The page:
Please use this identifier to cite or link to this item: https://hdl.handle.net/10356/85554
Title: Urban flood detection with Sentinel-1 Multi-Temporal Synthetic Aperture Radar (SAR) observations in a Bayesian Framework : a case study for Hurricane Matthew
Authors: Lin, Nina Yunung
Yun, Sang-Ho
Bhardwaj, Alok
Hill, Emma M.
Keywords: SAR Intensity Time Series
Urban Flood Mapping
Science::Geology
Issue Date: 2019
Source: Lin, N. Y., Yun, S.-H., Bhardwaj, A., & Hill, E. M. (2019). Urban flood detection with Sentinel-1 Multi-Temporal Synthetic Aperture Radar (SAR) observations in a Bayesian Framework : a case study for Hurricane Matthew. Remote Sensing, 11(15), 1778- doi:10.3390/rs11151778
Series/Report no.: Remote Sensing
Abstract: In this study we explored the application of synthetic aperture radar (SAR) intensity time series for urban flood detection. Our test case was the flood in Lumberton, North Carolina, USA, caused by the landfall of Hurricane Matthew on 8 October 2016, for which airborne imagery—taken on the same day as the SAR overpass—is available for validation of our technique. To map the flood, we first carried out normalization of the SAR intensity observations, based on the statistics from the time series, and then construct a Bayesian probability function for intensity decrease (due to specular reflection of the signal) and intensity increase (due to double bounce) cases separately. We then formed a flood probability map, which we used to create our preferred flood extent map using a global cutoff probability of 0.5. Our flood map in the urban area showed a complicated mosaicking pattern of pixels showing SAR intensity decrease, pixels showing intensity increase, and pixels without significant intensity changes. Our approach shows improved performance when compared with global thresholding on log intensity ratios, as the time series-based normalization has accounted for a certain level of spatial variation by considering the different history for each pixel. This resulted in improved performance for urban and vegetated regions. We identified smooth surfaces, like asphalt roads, and SAR shadows as the major sources of underprediction, and aquatic plants and soil moisture changes were the major sources of overprediction.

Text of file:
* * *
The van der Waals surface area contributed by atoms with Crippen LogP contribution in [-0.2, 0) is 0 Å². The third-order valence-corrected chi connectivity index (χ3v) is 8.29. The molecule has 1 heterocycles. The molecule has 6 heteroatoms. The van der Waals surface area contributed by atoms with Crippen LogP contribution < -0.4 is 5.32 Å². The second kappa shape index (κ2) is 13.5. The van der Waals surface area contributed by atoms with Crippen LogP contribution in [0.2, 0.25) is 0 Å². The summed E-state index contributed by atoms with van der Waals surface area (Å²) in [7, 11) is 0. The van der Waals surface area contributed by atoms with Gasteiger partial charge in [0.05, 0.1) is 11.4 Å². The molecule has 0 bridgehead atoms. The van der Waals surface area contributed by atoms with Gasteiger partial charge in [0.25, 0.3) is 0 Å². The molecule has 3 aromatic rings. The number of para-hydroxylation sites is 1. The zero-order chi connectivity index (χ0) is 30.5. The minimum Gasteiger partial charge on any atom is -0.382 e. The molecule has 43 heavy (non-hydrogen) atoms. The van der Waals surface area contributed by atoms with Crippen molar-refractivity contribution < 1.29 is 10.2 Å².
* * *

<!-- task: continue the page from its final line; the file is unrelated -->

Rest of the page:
URI: https://hdl.handle.net/10356/85554
http://hdl.handle.net/10220/50441
ISSN: 2072-4292
DOI: 10.3390/rs11151778
Rights: © 2019 by the Authors. Licensee MDPI, Basel, Switzerland. This article is an open access article distributed under the terms and conditions of the Creative Commons Attribution (CC BY) license (http://creativecommons.org/licenses/by/4.0/).
Fulltext Permission: open
Fulltext Availability: With Fulltext
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